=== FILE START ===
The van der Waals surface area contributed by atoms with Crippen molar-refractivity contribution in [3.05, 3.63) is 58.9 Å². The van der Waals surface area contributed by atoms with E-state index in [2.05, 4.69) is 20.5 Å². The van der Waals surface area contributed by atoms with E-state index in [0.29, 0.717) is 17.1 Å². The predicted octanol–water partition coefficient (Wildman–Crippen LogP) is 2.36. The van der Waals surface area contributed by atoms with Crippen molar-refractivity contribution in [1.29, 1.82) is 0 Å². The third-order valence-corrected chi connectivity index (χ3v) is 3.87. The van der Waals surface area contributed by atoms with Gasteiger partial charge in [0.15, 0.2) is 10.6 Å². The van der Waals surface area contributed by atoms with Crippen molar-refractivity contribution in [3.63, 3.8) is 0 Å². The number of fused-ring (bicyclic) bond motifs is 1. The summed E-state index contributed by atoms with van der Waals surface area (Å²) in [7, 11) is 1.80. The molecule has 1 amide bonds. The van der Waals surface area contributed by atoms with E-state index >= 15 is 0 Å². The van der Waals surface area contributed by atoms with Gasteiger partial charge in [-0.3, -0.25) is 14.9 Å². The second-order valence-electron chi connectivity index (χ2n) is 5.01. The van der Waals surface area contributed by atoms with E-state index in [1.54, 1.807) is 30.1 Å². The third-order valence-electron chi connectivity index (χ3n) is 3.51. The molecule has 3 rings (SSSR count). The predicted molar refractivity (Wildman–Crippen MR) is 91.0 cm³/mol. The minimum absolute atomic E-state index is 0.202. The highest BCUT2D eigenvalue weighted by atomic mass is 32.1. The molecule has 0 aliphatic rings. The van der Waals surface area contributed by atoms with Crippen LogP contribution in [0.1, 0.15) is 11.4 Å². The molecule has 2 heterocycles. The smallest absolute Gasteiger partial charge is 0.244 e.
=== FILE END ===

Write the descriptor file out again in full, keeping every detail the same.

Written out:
The van der Waals surface area contributed by atoms with Crippen molar-refractivity contribution in [3.05, 3.63) is 58.9 Å². The van der Waals surface area contributed by atoms with E-state index in [2.05, 4.69) is 20.5 Å². The van der Waals surface area contributed by atoms with E-state index in [0.29, 0.717) is 17.1 Å². The predicted octanol–water partition coefficient (Wildman–Crippen LogP) is 2.36. The van der Waals surface area contributed by atoms with Crippen molar-refractivity contribution in [1.29, 1.82) is 0 Å². The third-order valence-corrected chi connectivity index (χ3v) is 3.87. The van der Waals surface area contributed by atoms with Gasteiger partial charge in [0.15, 0.2) is 10.6 Å². The van der Waals surface area contributed by atoms with Crippen molar-refractivity contribution in [3.63, 3.8) is 0 Å². The number of fused-ring (bicyclic) bond motifs is 1. The summed E-state index contributed by atoms with van der Waals surface area (Å²) in [7, 11) is 1.80. The molecule has 1 amide bonds. The van der Waals surface area contributed by atoms with E-state index >= 15 is 0 Å². The van der Waals surface area contributed by atoms with Gasteiger partial charge in [-0.3, -0.25) is 14.9 Å². The second-order valence-electron chi connectivity index (χ2n) is 5.01. The van der Waals surface area contributed by atoms with E-state index in [1.54, 1.807) is 30.1 Å². The third-order valence-electron chi connectivity index (χ3n) is 3.51. The molecule has 3 rings (SSSR count). The predicted molar refractivity (Wildman–Crippen MR) is 91.0 cm³/mol. The minimum absolute atomic E-state index is 0.202. The highest BCUT2D eigenvalue weighted by atomic mass is 32.1. The molecule has 0 aliphatic rings. The van der Waals surface area contributed by atoms with Crippen LogP contribution in [0.1, 0.15) is 11.4 Å². The molecule has 2 heterocycles. The smallest absolute Gasteiger partial charge is 0.244 e.